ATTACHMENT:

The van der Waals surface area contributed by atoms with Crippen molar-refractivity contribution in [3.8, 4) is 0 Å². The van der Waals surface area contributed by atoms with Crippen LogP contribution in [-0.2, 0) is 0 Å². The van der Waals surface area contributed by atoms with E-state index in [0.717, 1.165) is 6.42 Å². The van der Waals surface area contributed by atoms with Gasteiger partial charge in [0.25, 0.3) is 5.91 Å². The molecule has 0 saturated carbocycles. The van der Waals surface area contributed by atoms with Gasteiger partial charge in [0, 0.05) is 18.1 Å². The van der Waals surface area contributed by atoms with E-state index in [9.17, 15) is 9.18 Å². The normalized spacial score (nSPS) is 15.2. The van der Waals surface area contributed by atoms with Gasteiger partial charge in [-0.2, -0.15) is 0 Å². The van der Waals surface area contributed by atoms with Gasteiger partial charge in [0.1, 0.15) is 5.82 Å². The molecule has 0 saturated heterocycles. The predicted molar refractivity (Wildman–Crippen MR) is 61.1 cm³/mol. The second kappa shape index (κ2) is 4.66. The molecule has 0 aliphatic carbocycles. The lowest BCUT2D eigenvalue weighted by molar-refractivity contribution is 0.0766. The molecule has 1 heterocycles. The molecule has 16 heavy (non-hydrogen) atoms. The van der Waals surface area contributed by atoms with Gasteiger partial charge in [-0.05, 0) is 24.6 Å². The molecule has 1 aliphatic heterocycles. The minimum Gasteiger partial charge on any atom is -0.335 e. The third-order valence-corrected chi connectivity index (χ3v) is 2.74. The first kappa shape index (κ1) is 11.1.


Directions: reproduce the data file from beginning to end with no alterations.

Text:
The van der Waals surface area contributed by atoms with Crippen molar-refractivity contribution in [3.8, 4) is 0 Å². The van der Waals surface area contributed by atoms with Crippen LogP contribution in [-0.2, 0) is 0 Å². The van der Waals surface area contributed by atoms with E-state index in [0.717, 1.165) is 6.42 Å². The van der Waals surface area contributed by atoms with Gasteiger partial charge in [0.25, 0.3) is 5.91 Å². The molecule has 0 saturated carbocycles. The van der Waals surface area contributed by atoms with Gasteiger partial charge in [0, 0.05) is 18.1 Å². The van der Waals surface area contributed by atoms with E-state index in [9.17, 15) is 9.18 Å². The normalized spacial score (nSPS) is 15.2. The van der Waals surface area contributed by atoms with Gasteiger partial charge in [-0.2, -0.15) is 0 Å². The van der Waals surface area contributed by atoms with Gasteiger partial charge in [0.1, 0.15) is 5.82 Å². The molecule has 0 saturated heterocycles. The predicted molar refractivity (Wildman–Crippen MR) is 61.1 cm³/mol. The second kappa shape index (κ2) is 4.66. The molecule has 0 aliphatic carbocycles. The lowest BCUT2D eigenvalue weighted by molar-refractivity contribution is 0.0766. The molecule has 1 heterocycles. The molecule has 16 heavy (non-hydrogen) atoms. The van der Waals surface area contributed by atoms with Gasteiger partial charge in [-0.05, 0) is 24.6 Å². The molecule has 1 aliphatic heterocycles. The minimum Gasteiger partial charge on any atom is -0.335 e. The third-order valence-corrected chi connectivity index (χ3v) is 2.74. The first kappa shape index (κ1) is 11.1.